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Tuesday, October 23, 2018

CityLab summit won't cross the picket line at Detroit's Westin Book Cadillac hotel

Posted By on Tue, Oct 23, 2018 at 4:44 PM

click to enlarge UNITE HERE LOCAL 24
  • UNITE HERE Local 24

A strike at the Westin Book Cadillac hotel in downtown Detroit has forced a major conference centered on the city’s revival to change venues.


CityLab 2018, the annual summit to discuss urban affairs hosted by The Atlantic, The Aspen Institute, and Bloomberg Philanthropies, was slated to take place at the Westin Book Cadillac from October 28-30.

However, CityLab organizers announced last week that they planned to move the summit if the strikes had not been resolved. The summit will now be held in the Detroit Marriott at the Renaissance Center, which is seven blocks away at the corner of Randolph and Atwater. Marriott International Inc. operates both the Westin Book Cadillac hotel and the Detroit Marriott.


Rachel Gumpert, the national press secretary for Unite Here, says that CityLab made the right decision to move the summit to the Marriott. The Westin Book Cadillac, according to Gumpert, pays a lower wage than the Marriott to all its workers, despite being more profitable.

“We think it’s clear that CityLab is putting what is best for Detroit workers ahead of anything else, so we are very grateful and we know that our strikers in Detroit appreciate the decision,” Gumpert says.

Since Oct. 7, nearly all 160 Westin Book Cadillac employees who are represented by the Detroit-based union Unite Here Local 24 have been picketing outside the Westin Book for higher wages, more rights for temporary housekeepers, and greater transparency on technological changes that could endanger current jobs at the hotel. “One job should be enough for hotel workers to live in Detroit, raise a family, and retire with dignity!” a statement on the Unite Here website reads.

Dave Frassetto, 46, a bartender at the Westin Book Cadillac who is striking, says that his wages have been stagnant for the past six years.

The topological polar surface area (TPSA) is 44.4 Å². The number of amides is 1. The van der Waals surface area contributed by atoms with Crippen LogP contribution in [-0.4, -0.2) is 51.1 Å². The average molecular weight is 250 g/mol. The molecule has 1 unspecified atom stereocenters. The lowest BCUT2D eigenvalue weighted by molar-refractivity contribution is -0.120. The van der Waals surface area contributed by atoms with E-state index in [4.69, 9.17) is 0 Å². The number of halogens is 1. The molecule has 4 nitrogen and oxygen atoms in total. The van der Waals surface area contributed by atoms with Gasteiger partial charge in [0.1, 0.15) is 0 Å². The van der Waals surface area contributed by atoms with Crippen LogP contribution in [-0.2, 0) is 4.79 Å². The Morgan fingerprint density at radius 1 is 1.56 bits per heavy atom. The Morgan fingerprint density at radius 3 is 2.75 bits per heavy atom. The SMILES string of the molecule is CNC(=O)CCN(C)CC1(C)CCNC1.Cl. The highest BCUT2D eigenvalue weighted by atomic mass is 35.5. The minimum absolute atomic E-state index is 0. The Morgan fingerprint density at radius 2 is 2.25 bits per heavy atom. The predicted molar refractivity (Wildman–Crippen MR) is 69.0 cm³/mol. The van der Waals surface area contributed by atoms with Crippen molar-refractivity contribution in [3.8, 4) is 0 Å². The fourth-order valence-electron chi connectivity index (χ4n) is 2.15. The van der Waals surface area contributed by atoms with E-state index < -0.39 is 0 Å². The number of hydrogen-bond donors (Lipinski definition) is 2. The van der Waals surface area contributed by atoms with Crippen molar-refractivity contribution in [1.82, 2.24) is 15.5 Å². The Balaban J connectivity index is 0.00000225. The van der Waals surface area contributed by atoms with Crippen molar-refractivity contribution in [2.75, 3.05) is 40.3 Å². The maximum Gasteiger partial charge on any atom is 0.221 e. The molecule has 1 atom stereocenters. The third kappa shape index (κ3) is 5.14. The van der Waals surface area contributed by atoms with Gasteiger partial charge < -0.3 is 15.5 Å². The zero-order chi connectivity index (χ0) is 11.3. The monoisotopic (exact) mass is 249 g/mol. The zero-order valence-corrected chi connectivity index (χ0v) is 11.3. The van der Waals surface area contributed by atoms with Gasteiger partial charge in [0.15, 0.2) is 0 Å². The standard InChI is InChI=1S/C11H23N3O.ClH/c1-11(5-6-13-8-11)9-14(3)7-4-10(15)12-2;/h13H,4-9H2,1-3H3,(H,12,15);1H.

“The only raise my job classification was given was a 50-cent raise over the course of two years,” said Frassetto. “And following that the hotel has been telling us that the tipped employees have been making too much money.”

Frassetto says that a pay discrepancy exists between the two Marriott companies in spite of Westin Book Cadillac higher profitability. Gumpert provided the Metro Times with a wage comparison of employees of the Westin Book Cadillac and the Marriott Renaissance. Bartenders at the Westin Book make almost $5 less than their counterparts at the Marriott Renaissance.

“I am not sure why when corporations in this country are given a 15 percent tax cut, it is so hard for that money to trickle down,” says Frassetto.


Bargaining between union workers and their employers began after union contracts with Local 24 expired June 30. In September, 98 percent of the 160 Westin Book Cadillac employees who are represented by Union Here voted to authorize a strike.


In a media release, president of Unite Here Local 24 Nia Winston said that hotel workers at Westin Book Cadillac were being punished for their loyalty to the hotel.


"Workers at the Marriott-operated Westin Book stuck by this city through its hardest times, taking years of pay freezes during the recession to make sure the hotel stayed open," Winston said.


"Now the Westin Book Cadillac is the most profitable hotel in the city, yet workers here are being punished for their loyalty, not rewarded — hotel workers at the Westin Book make thousands less a year than hotel workers six blocks away in the same city at hotels that are less profitable.”


The Detroit workers join nearly 5,000 other Unite Here workers currently striking from Marriott jobs across the country. The Unite Here Local 24 chapter represents over 7,000 hospitality workers in metro Detroit, Cincinnati, and Cleveland.


The Westin Cadillac strike comes on the heels of a large labor rally for a $15 minimum wage and union rights that was organized by Fight for $15 earlier this month. About 400 workers demonstrated outside the McDonald’s on Woodward Avenue, and former gubernatorial candidate Abdul El-Sayed and future 13th District Congresswoman Rashida Tlaib were among 18 cited for disorderly conduct.


The Westin Cadillac issued a statement earlier this month saying that its door will remain open and that it will “continue to bargain in good faith for a fair contract.” Gumpert says that further contract negotiations are set to take place Thursday and Friday.


But strikers remain committed to fighting for better job security and higher wages.


“As we say out here on the line, one day longer, one day stronger,” says Frassetto.


This year’s summit is scheduled to feature billionaire and New York City Mayor, Michael Bloomberg, president of the Republic of Estonia, Kersti Kaljulaid, among others. Summits in prior years have been held in New York, Los Angeles, London, Miami, and Paris.


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